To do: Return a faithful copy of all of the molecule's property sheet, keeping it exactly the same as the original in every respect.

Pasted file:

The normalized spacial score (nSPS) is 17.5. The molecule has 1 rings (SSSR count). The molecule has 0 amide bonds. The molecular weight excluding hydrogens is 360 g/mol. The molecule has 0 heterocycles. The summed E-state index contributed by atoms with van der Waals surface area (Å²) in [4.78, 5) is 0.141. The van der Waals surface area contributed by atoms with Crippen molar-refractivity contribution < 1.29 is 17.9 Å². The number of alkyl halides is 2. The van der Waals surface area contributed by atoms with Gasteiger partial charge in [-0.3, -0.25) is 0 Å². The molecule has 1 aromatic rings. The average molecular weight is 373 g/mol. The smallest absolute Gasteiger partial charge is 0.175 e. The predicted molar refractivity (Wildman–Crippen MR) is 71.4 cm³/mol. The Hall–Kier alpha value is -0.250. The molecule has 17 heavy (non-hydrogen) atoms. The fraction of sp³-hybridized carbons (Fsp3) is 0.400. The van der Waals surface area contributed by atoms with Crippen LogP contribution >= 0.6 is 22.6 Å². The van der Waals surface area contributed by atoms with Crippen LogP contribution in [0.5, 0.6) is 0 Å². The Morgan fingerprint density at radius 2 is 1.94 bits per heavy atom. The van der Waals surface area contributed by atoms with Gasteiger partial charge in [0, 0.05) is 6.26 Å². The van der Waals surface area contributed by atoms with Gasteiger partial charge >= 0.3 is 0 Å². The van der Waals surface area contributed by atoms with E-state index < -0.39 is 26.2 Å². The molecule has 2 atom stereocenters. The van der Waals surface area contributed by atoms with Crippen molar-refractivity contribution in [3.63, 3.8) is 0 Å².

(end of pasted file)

The normalized spacial score (nSPS) is 17.5. The molecule has 1 rings (SSSR count). The molecule has 0 amide bonds. The molecular weight excluding hydrogens is 360 g/mol. The molecule has 0 heterocycles. The summed E-state index contributed by atoms with van der Waals surface area (Å²) in [4.78, 5) is 0.141. The van der Waals surface area contributed by atoms with Crippen molar-refractivity contribution < 1.29 is 17.9 Å². The number of alkyl halides is 2. The van der Waals surface area contributed by atoms with Gasteiger partial charge in [-0.3, -0.25) is 0 Å². The molecule has 1 aromatic rings. The average molecular weight is 373 g/mol. The smallest absolute Gasteiger partial charge is 0.175 e. The predicted molar refractivity (Wildman–Crippen MR) is 71.4 cm³/mol. The Hall–Kier alpha value is -0.250. The molecule has 17 heavy (non-hydrogen) atoms. The fraction of sp³-hybridized carbons (Fsp3) is 0.400. The van der Waals surface area contributed by atoms with Crippen LogP contribution >= 0.6 is 22.6 Å². The van der Waals surface area contributed by atoms with Crippen LogP contribution in [0.5, 0.6) is 0 Å². The Morgan fingerprint density at radius 2 is 1.94 bits per heavy atom. The van der Waals surface area contributed by atoms with Gasteiger partial charge in [0, 0.05) is 6.26 Å². The van der Waals surface area contributed by atoms with Gasteiger partial charge >= 0.3 is 0 Å². The van der Waals surface area contributed by atoms with E-state index < -0.39 is 26.2 Å². The molecule has 2 atom stereocenters. The van der Waals surface area contributed by atoms with Crippen molar-refractivity contribution in [3.63, 3.8) is 0 Å².